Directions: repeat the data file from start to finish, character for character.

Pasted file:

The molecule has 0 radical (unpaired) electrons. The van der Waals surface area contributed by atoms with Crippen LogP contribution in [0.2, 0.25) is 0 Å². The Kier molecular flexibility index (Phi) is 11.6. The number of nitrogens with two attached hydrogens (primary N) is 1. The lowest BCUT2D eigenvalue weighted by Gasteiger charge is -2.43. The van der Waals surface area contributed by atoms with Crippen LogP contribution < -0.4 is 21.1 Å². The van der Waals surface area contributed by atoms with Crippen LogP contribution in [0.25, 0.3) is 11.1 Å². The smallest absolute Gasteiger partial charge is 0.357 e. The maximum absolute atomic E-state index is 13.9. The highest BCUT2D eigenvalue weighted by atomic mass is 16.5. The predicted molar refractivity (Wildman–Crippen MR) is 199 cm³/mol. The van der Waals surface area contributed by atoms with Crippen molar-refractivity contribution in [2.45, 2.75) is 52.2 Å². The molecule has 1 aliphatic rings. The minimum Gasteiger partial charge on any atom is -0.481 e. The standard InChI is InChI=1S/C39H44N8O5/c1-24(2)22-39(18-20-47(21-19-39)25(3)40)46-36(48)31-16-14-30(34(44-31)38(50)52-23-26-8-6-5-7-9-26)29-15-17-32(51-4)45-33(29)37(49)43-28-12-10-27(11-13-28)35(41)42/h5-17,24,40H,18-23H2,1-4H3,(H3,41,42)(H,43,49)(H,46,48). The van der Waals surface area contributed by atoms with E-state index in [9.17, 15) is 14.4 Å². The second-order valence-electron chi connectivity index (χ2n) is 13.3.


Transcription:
The molecule has 0 radical (unpaired) electrons. The van der Waals surface area contributed by atoms with Crippen LogP contribution in [0.2, 0.25) is 0 Å². The Kier molecular flexibility index (Phi) is 11.6. The number of nitrogens with two attached hydrogens (primary N) is 1. The lowest BCUT2D eigenvalue weighted by Gasteiger charge is -2.43. The van der Waals surface area contributed by atoms with Crippen LogP contribution < -0.4 is 21.1 Å². The van der Waals surface area contributed by atoms with Crippen LogP contribution in [0.25, 0.3) is 11.1 Å². The smallest absolute Gasteiger partial charge is 0.357 e. The maximum absolute atomic E-state index is 13.9. The highest BCUT2D eigenvalue weighted by atomic mass is 16.5. The predicted molar refractivity (Wildman–Crippen MR) is 199 cm³/mol. The van der Waals surface area contributed by atoms with Crippen molar-refractivity contribution in [2.45, 2.75) is 52.2 Å². The molecule has 1 aliphatic rings. The minimum Gasteiger partial charge on any atom is -0.481 e. The standard InChI is InChI=1S/C39H44N8O5/c1-24(2)22-39(18-20-47(21-19-39)25(3)40)46-36(48)31-16-14-30(34(44-31)38(50)52-23-26-8-6-5-7-9-26)29-15-17-32(51-4)45-33(29)37(49)43-28-12-10-27(11-13-28)35(41)42/h5-17,24,40H,18-23H2,1-4H3,(H3,41,42)(H,43,49)(H,46,48). The van der Waals surface area contributed by atoms with E-state index in [9.17, 15) is 14.4 Å². The second-order valence-electron chi connectivity index (χ2n) is 13.3.